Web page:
• Those recovering from an eating disorder
  • Those who restrict their carbohydrate intake but who want to achieve more freedom and flexibility with food

Take Home Message

Overall, everyone’s carbohydrate needs are different, but it’s important to be mindful of the sensitivity and consequential imbalance of female hormones when considering your diet. Moderation is key and most of us will perform and function our best when we maintain a balanced diet without heavily restricting any single macronutrient. Check out this article for more information about the importance of carbohydrates. 

References

  1. Loucks, A., Verdun, M. and Heath, E., 1998. Low energy availability, not stress of exercise, alters LH pulsatility in exercising women. Journal of Applied Physiology, 84(1), pp.37-46.
  2. Mady, M., Kossoff, E., McGregor, A., Wheless, J., Pyzik, P. and Freeman, J., 2003. The Ketogenic Diet: Adolescents Can Do It, Too. Epilepsia, 44(6), pp.847-851.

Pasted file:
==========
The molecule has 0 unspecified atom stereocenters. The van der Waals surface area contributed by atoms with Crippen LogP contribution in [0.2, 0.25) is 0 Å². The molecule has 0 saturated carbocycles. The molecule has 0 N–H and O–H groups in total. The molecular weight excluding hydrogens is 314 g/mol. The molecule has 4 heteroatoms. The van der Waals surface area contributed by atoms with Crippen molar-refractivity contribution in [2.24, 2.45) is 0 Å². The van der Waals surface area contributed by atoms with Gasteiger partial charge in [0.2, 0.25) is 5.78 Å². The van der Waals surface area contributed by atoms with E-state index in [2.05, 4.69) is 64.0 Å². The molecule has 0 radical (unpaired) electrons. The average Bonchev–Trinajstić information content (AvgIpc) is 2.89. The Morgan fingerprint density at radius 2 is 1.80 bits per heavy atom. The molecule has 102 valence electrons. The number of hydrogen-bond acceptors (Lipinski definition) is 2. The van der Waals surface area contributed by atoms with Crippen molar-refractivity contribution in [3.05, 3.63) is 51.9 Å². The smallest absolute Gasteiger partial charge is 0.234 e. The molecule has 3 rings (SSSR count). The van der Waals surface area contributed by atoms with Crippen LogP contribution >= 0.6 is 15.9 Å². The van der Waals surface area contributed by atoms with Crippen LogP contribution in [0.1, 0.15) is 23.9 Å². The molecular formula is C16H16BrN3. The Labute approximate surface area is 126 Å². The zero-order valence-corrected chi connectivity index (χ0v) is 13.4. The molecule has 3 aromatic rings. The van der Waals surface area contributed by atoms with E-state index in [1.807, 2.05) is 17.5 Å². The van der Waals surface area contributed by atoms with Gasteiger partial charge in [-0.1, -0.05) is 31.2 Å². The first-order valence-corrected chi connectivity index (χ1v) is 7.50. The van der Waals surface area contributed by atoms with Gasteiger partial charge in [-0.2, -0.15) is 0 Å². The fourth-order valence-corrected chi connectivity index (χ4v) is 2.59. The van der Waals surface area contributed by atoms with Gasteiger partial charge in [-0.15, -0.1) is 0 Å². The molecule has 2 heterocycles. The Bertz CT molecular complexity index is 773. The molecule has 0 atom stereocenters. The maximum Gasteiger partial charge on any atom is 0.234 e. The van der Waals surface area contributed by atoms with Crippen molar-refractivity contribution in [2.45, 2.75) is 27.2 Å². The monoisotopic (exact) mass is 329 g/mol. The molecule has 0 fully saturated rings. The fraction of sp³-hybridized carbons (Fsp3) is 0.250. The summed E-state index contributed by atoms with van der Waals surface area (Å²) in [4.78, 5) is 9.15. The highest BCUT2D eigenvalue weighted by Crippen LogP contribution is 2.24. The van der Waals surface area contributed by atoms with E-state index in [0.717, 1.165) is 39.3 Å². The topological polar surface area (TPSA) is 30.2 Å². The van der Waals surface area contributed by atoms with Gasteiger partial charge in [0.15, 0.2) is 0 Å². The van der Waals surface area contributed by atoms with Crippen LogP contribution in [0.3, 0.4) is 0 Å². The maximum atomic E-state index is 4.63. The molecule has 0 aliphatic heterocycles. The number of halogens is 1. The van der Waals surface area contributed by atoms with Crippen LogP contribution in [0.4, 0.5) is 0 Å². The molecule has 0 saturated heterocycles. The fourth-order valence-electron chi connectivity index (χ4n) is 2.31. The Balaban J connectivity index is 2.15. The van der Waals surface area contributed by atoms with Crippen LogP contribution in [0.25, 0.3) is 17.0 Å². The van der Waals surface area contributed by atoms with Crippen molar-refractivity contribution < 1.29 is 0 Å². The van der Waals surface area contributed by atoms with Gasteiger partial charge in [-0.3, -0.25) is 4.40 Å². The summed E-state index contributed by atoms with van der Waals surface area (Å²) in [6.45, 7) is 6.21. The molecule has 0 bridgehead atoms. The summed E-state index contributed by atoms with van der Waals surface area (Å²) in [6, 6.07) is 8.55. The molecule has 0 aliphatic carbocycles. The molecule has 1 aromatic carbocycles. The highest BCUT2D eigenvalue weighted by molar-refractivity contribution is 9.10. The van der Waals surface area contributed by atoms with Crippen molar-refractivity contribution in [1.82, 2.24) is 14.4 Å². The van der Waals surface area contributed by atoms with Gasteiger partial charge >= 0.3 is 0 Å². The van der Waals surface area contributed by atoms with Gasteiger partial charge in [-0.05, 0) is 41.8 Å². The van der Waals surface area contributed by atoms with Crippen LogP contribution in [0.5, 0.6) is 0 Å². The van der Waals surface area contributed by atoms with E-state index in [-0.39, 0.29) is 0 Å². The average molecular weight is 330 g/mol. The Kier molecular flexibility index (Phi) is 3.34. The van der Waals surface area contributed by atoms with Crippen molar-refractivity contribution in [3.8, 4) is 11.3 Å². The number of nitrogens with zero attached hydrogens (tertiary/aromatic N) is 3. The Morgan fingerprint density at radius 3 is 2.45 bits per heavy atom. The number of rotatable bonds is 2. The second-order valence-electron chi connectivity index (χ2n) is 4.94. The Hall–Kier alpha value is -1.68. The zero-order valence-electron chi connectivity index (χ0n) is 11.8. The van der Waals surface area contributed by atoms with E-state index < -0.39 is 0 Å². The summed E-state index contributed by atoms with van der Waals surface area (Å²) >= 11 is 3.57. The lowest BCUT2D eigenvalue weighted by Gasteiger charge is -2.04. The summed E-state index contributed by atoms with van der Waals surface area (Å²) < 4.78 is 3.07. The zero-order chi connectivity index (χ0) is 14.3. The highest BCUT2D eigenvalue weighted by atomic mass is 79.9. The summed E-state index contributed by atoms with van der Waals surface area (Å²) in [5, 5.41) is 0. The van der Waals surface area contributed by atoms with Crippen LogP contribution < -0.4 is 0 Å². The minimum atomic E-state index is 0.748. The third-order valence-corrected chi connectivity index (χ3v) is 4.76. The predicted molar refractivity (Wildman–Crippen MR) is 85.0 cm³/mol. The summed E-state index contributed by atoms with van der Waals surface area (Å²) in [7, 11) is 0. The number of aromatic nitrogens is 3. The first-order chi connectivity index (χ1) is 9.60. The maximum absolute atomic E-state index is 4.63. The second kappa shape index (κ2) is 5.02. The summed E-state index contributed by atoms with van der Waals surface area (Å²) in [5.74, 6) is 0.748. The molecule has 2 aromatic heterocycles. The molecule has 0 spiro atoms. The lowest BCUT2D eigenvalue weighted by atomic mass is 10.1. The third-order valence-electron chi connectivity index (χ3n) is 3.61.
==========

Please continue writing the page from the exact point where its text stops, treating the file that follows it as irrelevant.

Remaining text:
3. Stachowicz, M. and Lebiedzińska, A., 2016. The effect of diet components on the level of cortisol. European Food Research and Technology, 242(12), pp.2001-2009.
  4. Ebbeling, C., Swain, J., Feldman, H., Wong, W., Hachey, D., Garcia-Lago, E. and Ludwig, D., 2012. Effects of Dietary Composition on Energy Expenditure During Weight-Loss Maintenance. JAMA, 307(24).
  5. Jenkins, A., Markovic, T., Fleury, A. and Campbell, L., 1997. Carbohydrate intake and short-term regulation of leptin in humans. Diabetologia, 40(3), pp.348-351.
  6. Köpp, W., Blum, W., von Prittwitz, S., Ziegler, A., Lübbert, H., Emons, G., Herzog, W., Herpertz, S., Deter, H., Remschmidt, H. and Hebebrand, J., 1997. Low leptin levels predict amenorrhea in underweight and eating disordered females. Molecular Psychiatry, 2(4), pp.335-340.
  7. Mathieson, R., Walberg, J., Gwazdauskas, F., Hinkle, D. and Gregg, J., 1986. The effect of varying carbohydrate content of a very-low-caloric diet on resting metabolic rate and thyroid hormones. Metabolism, 35(5), pp.394-398.
  8. Azizi, F., 1978. Effect of dietary composition on fasting-induced changes in serum thyroid hormones and thyrotropin. Metabolism, 27(8), pp.935-942.

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Maeve has been consulting on The Food Medic Educational Hub for 12 months now and has been a huge asset to the team. Her ability to translate some very nuanced topics in nutrition into easy-to-follow, informative articles and infographics is really admirable.